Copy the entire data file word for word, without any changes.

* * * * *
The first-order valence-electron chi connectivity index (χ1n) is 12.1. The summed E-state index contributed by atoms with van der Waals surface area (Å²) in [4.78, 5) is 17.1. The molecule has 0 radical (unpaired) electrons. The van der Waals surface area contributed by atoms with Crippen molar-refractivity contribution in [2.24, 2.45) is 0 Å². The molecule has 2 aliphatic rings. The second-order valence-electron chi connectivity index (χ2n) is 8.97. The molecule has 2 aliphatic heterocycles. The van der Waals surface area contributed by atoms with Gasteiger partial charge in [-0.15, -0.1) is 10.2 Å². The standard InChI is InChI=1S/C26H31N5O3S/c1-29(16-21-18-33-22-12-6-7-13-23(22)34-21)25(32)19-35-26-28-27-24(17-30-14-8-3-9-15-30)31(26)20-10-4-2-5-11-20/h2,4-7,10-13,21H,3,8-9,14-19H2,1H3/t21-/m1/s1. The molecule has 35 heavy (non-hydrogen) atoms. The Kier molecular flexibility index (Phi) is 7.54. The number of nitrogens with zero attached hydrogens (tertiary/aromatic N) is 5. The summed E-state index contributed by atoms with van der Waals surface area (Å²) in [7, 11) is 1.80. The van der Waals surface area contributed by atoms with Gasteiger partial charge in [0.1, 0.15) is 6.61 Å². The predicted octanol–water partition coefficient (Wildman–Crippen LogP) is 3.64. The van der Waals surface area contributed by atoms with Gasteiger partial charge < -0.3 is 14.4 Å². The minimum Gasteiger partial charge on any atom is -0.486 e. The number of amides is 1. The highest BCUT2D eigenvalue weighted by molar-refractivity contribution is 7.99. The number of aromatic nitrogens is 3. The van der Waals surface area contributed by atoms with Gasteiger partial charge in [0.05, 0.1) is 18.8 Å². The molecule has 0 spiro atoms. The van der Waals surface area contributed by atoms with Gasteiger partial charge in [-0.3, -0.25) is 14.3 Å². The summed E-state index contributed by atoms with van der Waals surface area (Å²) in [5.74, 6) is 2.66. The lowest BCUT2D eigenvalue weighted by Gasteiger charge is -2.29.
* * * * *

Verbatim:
The first-order valence-electron chi connectivity index (χ1n) is 12.1. The summed E-state index contributed by atoms with van der Waals surface area (Å²) in [4.78, 5) is 17.1. The molecule has 0 radical (unpaired) electrons. The van der Waals surface area contributed by atoms with Crippen molar-refractivity contribution in [2.24, 2.45) is 0 Å². The molecule has 2 aliphatic rings. The second-order valence-electron chi connectivity index (χ2n) is 8.97. The molecule has 2 aliphatic heterocycles. The van der Waals surface area contributed by atoms with Gasteiger partial charge in [-0.15, -0.1) is 10.2 Å². The standard InChI is InChI=1S/C26H31N5O3S/c1-29(16-21-18-33-22-12-6-7-13-23(22)34-21)25(32)19-35-26-28-27-24(17-30-14-8-3-9-15-30)31(26)20-10-4-2-5-11-20/h2,4-7,10-13,21H,3,8-9,14-19H2,1H3/t21-/m1/s1. The molecule has 35 heavy (non-hydrogen) atoms. The Kier molecular flexibility index (Phi) is 7.54. The number of nitrogens with zero attached hydrogens (tertiary/aromatic N) is 5. The summed E-state index contributed by atoms with van der Waals surface area (Å²) in [7, 11) is 1.80. The van der Waals surface area contributed by atoms with Gasteiger partial charge in [0.1, 0.15) is 6.61 Å². The predicted octanol–water partition coefficient (Wildman–Crippen LogP) is 3.64. The van der Waals surface area contributed by atoms with Gasteiger partial charge < -0.3 is 14.4 Å². The minimum Gasteiger partial charge on any atom is -0.486 e. The number of amides is 1. The highest BCUT2D eigenvalue weighted by molar-refractivity contribution is 7.99. The number of aromatic nitrogens is 3. The van der Waals surface area contributed by atoms with Gasteiger partial charge in [0.05, 0.1) is 18.8 Å². The molecule has 0 spiro atoms. The van der Waals surface area contributed by atoms with Gasteiger partial charge in [-0.3, -0.25) is 14.3 Å². The summed E-state index contributed by atoms with van der Waals surface area (Å²) in [5.74, 6) is 2.66. The lowest BCUT2D eigenvalue weighted by Gasteiger charge is -2.29.